Being offered a job as a gardener the Diggers Club was an important turning point for me. At that time in my life I was about to embark on a PhD in music and a career in academe, which would have been wonderful, except for the fact that academics are continually forced to spend too much of their time, cap in hand, begging for money, rather being allowed to concentrate on doing what they are good at. At least mowing lawns and clipping hedges for a living I would not have to suffer that indignity.

5. Considering the innumerable electronic media avenues open to you – blogs, online newspapers, TV, radio, etc – why have you chosen to write a book? Aren’t they obsolete?

Books are anything but obsolete. They work well as a technology, and I can’t see any viable alternative for replacing them soon. Think about it: you can no longer access the information stored on a floppy disc or cassette tape from 15 years ago, but you can still read a book from the year 1500.

One particular quality I like in books is that they are scrutinised by many sets of eyes before they get into print. With the internet, by contrast, anybody with a computer can publish any half-baked idea or half-truth they like. Gardening websites are awash with absolute twaddle, which reproduces itself at a rate of knots and then comes to be accepted as ‘fact’. I wanted to publish a book in part to help counter this alarming trend.

6. Please tell us about your latest book…

My latest book, Heirloom Vegetables, is a celebration of the beauty and diversity of heirloom vegetables. It is predominantly a social history of vegetables, telling the stories about where humans and vegetables have been together, and where we might go in the future. It puts vegetables into their broader family contexts, as a way of showing just how much humans have manipulated and changed vegetables to suit our own ends over many millennia of domestication. The final section of the book gives readers advice on how to grow their own heirlooms, based on my experience as a gardener.

Grab a copy of Simon’s latest novel Heirloom Vegetables here

7. If your work could change one thing in this world – what would it be?

I would like to see greedy, rapacious and self-interested people excluded from holding positions of power.

8. Whom do you most admire and why?

Can I have three?

I admire the 2014 Australian of the Year, Adam Goodes, for the dignity and forbearance he has shown in the face of some very ugly provocation.

I admire Julian Burnside for speaking up for human rights, and calling out the mean-spirited, inhumane policies of successive governments.

Most of all I admired my late grandmother, who showed me how few possessions you need to be happy, and how to be thankful for what you have got. She lived her life very simply, but she radiated love and contentment.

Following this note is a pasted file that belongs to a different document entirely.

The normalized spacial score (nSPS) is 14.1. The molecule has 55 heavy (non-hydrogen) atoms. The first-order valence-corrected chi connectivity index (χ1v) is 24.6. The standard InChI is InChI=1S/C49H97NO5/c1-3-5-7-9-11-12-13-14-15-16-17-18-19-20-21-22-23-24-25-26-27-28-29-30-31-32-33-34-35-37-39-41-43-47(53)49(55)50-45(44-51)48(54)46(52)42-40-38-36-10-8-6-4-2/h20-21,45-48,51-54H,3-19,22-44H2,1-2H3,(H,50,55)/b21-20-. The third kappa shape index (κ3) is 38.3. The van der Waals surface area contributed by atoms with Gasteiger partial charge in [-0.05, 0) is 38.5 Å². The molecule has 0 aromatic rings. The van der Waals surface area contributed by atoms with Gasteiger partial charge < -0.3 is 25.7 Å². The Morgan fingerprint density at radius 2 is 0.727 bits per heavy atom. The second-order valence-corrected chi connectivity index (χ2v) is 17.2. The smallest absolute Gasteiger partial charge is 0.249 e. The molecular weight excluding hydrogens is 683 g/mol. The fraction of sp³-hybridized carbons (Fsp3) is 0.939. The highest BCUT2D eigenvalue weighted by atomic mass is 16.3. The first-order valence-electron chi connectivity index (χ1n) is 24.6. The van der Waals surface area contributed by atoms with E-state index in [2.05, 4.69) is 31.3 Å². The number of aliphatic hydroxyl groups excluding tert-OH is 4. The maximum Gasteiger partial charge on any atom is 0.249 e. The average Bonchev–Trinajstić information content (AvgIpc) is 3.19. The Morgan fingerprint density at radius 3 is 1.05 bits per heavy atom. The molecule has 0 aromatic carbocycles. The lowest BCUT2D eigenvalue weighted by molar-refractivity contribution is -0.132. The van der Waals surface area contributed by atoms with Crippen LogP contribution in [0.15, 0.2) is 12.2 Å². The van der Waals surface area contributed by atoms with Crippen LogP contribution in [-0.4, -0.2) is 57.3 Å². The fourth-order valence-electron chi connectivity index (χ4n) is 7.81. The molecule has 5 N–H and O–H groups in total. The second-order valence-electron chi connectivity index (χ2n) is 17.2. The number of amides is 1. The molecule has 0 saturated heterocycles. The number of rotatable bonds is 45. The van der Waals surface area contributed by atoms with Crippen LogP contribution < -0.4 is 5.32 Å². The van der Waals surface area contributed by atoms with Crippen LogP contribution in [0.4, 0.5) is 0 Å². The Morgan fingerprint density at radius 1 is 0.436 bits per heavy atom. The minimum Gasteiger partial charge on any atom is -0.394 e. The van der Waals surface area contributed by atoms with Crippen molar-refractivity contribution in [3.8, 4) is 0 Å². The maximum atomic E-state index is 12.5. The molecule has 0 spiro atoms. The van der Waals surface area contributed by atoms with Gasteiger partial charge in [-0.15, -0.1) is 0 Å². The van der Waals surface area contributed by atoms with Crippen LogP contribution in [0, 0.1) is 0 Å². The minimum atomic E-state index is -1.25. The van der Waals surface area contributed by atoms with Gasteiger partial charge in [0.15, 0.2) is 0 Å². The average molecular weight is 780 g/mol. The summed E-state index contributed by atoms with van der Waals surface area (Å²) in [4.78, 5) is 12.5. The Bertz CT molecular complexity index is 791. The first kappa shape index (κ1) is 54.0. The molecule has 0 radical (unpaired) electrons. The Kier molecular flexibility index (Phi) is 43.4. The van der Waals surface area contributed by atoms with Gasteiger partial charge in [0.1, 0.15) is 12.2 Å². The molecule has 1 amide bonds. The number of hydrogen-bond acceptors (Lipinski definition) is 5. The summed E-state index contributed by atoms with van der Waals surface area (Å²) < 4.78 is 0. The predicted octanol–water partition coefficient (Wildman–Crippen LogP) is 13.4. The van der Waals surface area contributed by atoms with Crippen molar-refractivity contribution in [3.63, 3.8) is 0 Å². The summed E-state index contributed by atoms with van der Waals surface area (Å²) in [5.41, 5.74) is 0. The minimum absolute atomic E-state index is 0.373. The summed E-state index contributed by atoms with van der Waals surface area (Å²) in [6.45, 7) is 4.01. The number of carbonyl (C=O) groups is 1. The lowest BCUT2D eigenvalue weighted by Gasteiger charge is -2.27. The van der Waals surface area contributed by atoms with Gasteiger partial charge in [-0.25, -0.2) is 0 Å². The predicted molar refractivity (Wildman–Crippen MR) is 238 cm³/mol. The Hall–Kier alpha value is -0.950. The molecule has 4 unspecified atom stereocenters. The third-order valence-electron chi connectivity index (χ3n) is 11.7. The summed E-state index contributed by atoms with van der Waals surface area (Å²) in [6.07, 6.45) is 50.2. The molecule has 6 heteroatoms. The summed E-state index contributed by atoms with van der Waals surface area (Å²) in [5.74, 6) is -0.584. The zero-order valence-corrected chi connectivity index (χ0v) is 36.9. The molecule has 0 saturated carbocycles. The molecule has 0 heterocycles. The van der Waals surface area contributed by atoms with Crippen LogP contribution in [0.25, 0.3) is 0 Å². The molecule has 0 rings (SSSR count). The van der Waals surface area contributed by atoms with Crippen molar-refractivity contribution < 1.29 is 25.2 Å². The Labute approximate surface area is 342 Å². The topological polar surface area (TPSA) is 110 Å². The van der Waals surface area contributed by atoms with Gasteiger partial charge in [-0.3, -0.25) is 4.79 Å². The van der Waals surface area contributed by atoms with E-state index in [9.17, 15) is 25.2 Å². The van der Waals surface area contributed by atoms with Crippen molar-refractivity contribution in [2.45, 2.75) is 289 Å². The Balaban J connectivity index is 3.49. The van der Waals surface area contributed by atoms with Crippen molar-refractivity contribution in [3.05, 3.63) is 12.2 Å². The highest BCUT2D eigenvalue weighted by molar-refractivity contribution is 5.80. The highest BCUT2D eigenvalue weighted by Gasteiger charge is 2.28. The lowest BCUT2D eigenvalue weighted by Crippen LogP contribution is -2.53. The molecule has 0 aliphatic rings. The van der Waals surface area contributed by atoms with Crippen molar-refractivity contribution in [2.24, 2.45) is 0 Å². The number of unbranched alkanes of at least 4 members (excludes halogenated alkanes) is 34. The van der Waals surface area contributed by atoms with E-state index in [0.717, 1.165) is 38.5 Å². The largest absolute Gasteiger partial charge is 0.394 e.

9. Many people set themselves very ambitious goals. What are yours?

To give away ambition and live like my grandmother.

10. What advice do you give aspiring writers?

Be yourself, and write what you know.

Simon, thank you for playing.

Grab a copy of Heirloom Vegetables here

Heirloom Vegetables

by Simon Rickard

‘Vegetables are masterpieces of human ingenuity – their pasts and futures are in our hands.’

How often do you hear someone complain that tomatoes don’t taste like they used to? It’s becoming a common concern, as food production is increasingly controlled by multinational corporations more interested in profit than flavour. People who care about their food are growing their own vegetables in droves – and especially heirlooms for their wonderfully diverse flavours, shapes and colours. Not to mention their rich history and weird and wonderful names – who could resist a lettuce called ‘Drunken Woman Frizzy Headed’, not be intrigued by the potato that ‘Makes the Daughter-in-Law Cry’, or fail to be moved by the ‘Cherokee Trail of Tears’ bean?

In this lively, passionate and at times political introduction to the world of heirloom vegetables, gardener Simon Rickard describes the history of many of his favourite varieties, encourages you to get growing yourself, and explains why he believes edible gardening is so important to our future – and the future of the planet.

 Grab a copy of Heirloom Vegetables here

Meet another very talented member of the Booktopia family

We’re lucky to have some pretty special folks working at Booktopia.

We’ve already told you about Anthony, our London Olympian, and John, our bestselling author, but we also have a very talented musician in the family.

If you’ve ever called our customer service hotline, you might have spoken to Daniel, a member of the team since 2013. What you might not have realised is Daniel is a member of a band making some pretty big waves at the moment, Burn Antares.

Fronted by Grace Fariss (the daughter of INXS’ Andrew Fariss), Burn Antares are a rock n roll band with a 60’s feel we really dig (that’s what the kids say right, dig?)

You can check out their new single on YouTube, the video shot entirely on an old Super 8 camcorder. Very cool. And don’t forget to check out their cover of the  INXS classic By My Side that was featured in weekend papers recently.

For more details about Burn Antares, check out their Facebook page